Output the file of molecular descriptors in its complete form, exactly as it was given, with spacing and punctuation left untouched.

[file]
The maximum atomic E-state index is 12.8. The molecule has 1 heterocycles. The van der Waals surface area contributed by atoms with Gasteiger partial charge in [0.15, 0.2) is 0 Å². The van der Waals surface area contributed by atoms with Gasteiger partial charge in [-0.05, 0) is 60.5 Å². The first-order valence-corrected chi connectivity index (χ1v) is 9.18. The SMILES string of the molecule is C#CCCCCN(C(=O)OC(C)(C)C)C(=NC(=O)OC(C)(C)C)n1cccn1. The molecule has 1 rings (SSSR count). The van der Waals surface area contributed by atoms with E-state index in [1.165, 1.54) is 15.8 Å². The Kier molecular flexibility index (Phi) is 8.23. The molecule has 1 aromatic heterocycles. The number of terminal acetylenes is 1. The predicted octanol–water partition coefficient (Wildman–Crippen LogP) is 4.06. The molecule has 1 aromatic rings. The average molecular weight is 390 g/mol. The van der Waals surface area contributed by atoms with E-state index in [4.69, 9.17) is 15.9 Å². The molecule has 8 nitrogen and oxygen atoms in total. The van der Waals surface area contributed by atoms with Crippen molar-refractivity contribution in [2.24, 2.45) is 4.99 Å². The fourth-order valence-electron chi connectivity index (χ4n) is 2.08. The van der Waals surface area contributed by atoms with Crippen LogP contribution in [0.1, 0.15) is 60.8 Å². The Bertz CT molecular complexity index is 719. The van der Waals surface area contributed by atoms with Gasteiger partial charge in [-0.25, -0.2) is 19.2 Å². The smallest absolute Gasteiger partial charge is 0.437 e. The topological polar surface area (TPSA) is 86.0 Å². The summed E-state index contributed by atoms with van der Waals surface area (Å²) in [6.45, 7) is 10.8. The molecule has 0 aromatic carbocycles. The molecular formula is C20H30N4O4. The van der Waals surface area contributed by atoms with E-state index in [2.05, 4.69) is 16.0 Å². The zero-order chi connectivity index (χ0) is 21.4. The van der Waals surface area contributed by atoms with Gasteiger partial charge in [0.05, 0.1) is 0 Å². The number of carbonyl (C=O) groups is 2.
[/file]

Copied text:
The maximum atomic E-state index is 12.8. The molecule has 1 heterocycles. The van der Waals surface area contributed by atoms with Gasteiger partial charge in [0.15, 0.2) is 0 Å². The van der Waals surface area contributed by atoms with Gasteiger partial charge in [-0.05, 0) is 60.5 Å². The first-order valence-corrected chi connectivity index (χ1v) is 9.18. The SMILES string of the molecule is C#CCCCCN(C(=O)OC(C)(C)C)C(=NC(=O)OC(C)(C)C)n1cccn1. The molecule has 1 rings (SSSR count). The van der Waals surface area contributed by atoms with E-state index in [1.165, 1.54) is 15.8 Å². The Kier molecular flexibility index (Phi) is 8.23. The molecule has 1 aromatic heterocycles. The number of terminal acetylenes is 1. The predicted octanol–water partition coefficient (Wildman–Crippen LogP) is 4.06. The molecule has 1 aromatic rings. The average molecular weight is 390 g/mol. The van der Waals surface area contributed by atoms with E-state index in [4.69, 9.17) is 15.9 Å². The molecule has 8 nitrogen and oxygen atoms in total. The van der Waals surface area contributed by atoms with Crippen molar-refractivity contribution in [2.24, 2.45) is 4.99 Å². The fourth-order valence-electron chi connectivity index (χ4n) is 2.08. The van der Waals surface area contributed by atoms with Crippen LogP contribution in [0.1, 0.15) is 60.8 Å². The Bertz CT molecular complexity index is 719. The van der Waals surface area contributed by atoms with Gasteiger partial charge in [-0.25, -0.2) is 19.2 Å². The smallest absolute Gasteiger partial charge is 0.437 e. The topological polar surface area (TPSA) is 86.0 Å². The summed E-state index contributed by atoms with van der Waals surface area (Å²) in [6.45, 7) is 10.8. The molecule has 0 aromatic carbocycles. The molecular formula is C20H30N4O4. The van der Waals surface area contributed by atoms with E-state index in [2.05, 4.69) is 16.0 Å². The zero-order chi connectivity index (χ0) is 21.4. The van der Waals surface area contributed by atoms with Gasteiger partial charge in [0.05, 0.1) is 0 Å². The number of carbonyl (C=O) groups is 2.